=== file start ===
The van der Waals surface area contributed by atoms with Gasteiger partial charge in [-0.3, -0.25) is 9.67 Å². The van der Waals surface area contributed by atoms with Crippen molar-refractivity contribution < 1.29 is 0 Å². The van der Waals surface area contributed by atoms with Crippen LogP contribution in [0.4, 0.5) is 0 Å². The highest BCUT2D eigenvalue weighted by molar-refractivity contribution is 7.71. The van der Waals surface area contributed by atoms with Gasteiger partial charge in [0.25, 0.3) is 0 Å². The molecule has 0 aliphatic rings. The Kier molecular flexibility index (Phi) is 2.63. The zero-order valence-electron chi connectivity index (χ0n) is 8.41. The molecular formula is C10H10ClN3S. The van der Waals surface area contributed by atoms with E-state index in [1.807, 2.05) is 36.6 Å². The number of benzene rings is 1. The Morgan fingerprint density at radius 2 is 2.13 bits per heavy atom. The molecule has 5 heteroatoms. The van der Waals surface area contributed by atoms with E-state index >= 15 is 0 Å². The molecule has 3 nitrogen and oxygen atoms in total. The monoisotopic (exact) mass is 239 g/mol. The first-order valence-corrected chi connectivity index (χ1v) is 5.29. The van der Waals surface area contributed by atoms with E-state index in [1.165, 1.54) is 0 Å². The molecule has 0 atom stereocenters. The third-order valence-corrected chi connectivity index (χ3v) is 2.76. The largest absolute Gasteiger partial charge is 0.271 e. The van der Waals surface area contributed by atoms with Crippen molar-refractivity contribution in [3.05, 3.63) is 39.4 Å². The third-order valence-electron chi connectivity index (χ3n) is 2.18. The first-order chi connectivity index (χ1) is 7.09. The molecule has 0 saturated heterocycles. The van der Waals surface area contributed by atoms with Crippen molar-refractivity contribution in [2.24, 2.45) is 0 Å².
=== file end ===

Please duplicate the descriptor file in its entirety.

The van der Waals surface area contributed by atoms with Gasteiger partial charge in [-0.3, -0.25) is 9.67 Å². The van der Waals surface area contributed by atoms with Crippen molar-refractivity contribution < 1.29 is 0 Å². The van der Waals surface area contributed by atoms with Crippen LogP contribution in [0.4, 0.5) is 0 Å². The highest BCUT2D eigenvalue weighted by molar-refractivity contribution is 7.71. The van der Waals surface area contributed by atoms with Gasteiger partial charge in [0.25, 0.3) is 0 Å². The molecule has 0 aliphatic rings. The Kier molecular flexibility index (Phi) is 2.63. The zero-order valence-electron chi connectivity index (χ0n) is 8.41. The molecular formula is C10H10ClN3S. The van der Waals surface area contributed by atoms with E-state index in [1.807, 2.05) is 36.6 Å². The number of benzene rings is 1. The Morgan fingerprint density at radius 2 is 2.13 bits per heavy atom. The molecule has 5 heteroatoms. The van der Waals surface area contributed by atoms with E-state index >= 15 is 0 Å². The molecule has 3 nitrogen and oxygen atoms in total. The monoisotopic (exact) mass is 239 g/mol. The first-order valence-corrected chi connectivity index (χ1v) is 5.29. The van der Waals surface area contributed by atoms with E-state index in [1.165, 1.54) is 0 Å². The molecule has 0 atom stereocenters. The third-order valence-corrected chi connectivity index (χ3v) is 2.76. The largest absolute Gasteiger partial charge is 0.271 e. The van der Waals surface area contributed by atoms with Crippen molar-refractivity contribution in [3.05, 3.63) is 39.4 Å². The third-order valence-electron chi connectivity index (χ3n) is 2.18. The first-order chi connectivity index (χ1) is 7.09. The molecule has 0 saturated heterocycles. The van der Waals surface area contributed by atoms with Crippen molar-refractivity contribution in [2.24, 2.45) is 0 Å².